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How Israel Is Dealing With Coronavirus

The opinions expressed by columnists are their own and do not necessarily represent the views of
AP Photo/Ariel Schalit

Israel has a unique ability to deal with Coronavirus because we are relatively small and isolated geographically, thanks to our neighbors. We also have a sense of nationalism and national service that’s unique. Times of crisis make people understand the need to get along and be helpful to one another.  Last time I wrote a series of articles like this was during the 2006 Lebanon War. A third of Israel was in range of rockets being fired from terrorists in Lebanon, and we were in the midst of a ground war that impacted us all.


I do not write to preach but to share our experiences in the hope that it may be enlightening, maybe comforting, if not helpful. I also write because we are blessed by many who have reached out, as friends from all over the world, specifically to ask how we are because we are in Israel.  Everyone is dealing with the current global crisis in one way or another. For everyone, the situation is personal.  Some are more impacted than others, and some have the better capacity to deal with such challenges than others.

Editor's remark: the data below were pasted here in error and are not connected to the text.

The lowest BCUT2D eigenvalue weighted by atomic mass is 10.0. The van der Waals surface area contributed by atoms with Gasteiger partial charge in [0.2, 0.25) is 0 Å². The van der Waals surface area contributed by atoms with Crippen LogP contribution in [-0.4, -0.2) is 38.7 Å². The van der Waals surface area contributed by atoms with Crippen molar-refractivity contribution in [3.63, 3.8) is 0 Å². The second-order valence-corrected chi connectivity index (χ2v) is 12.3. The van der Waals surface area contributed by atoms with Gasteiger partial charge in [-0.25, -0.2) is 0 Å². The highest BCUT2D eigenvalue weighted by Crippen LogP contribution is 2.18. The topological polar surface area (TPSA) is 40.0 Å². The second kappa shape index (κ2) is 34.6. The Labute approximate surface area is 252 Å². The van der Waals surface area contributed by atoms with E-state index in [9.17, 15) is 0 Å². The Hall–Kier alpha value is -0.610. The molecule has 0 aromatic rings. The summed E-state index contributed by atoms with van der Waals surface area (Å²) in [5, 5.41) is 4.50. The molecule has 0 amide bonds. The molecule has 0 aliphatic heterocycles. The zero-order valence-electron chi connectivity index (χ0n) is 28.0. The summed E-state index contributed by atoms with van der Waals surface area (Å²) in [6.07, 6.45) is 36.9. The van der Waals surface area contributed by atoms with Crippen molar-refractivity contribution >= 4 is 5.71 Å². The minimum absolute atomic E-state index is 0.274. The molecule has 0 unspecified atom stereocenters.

Unfortunately, also thanks to our neighbors, we have had our share of war and other threats nationally that have given us the unwanted experience of hunkering down and fulfilling the injunction, all Israel is responsible for one another. For instance, when I (and it felt like half of Jerusalem) emerged from the tranquility of Shabbat (the Sabbath, a complete day of rest when we shut off and shut out the entire world), and heard that stores might be closed, I went out with two kids to the closest grocery store and stocked up.  As we were shopping, I was keeping in mind that it may come to a situation that we may literally need to provide help to our neighbors, so I bought a little more than otherwise, just in case.

So, how are we?  Well, just as everywhere, nothing is usual or normal.  Personally, we are all doing well, and healthy, as far as we know.   We’re not in complete isolation but it’s close as we are being told not to go out unless its absolutely necessary, and if so, only for limited times with any gatherings limited to 10 people.


One daughter is a physical therapist. While schools and many businesses are closed, or people working remotely, she’s still working “normally.” Like all medical professionals, it puts her at higher risk which is concerning especially coming home to our 18-month-old grandson.

Our daughters who are a teacher and student respectively are working at home. It's nice to have them around and helping to cook. But with a 14-year-old boy home from school and getting under their skin, there’s a little more stress which is probably not unusual from other people’s homes anywhere else.

Two of our children are in the midst of national service that remains uninterrupted.  One daughter is working with at-risk kids. Because the facility remains open to help kids who have nowhere else to be, she’s going back and forth trying to help keep the kids’ lives be as normal as possible, but of course putting herself at risk.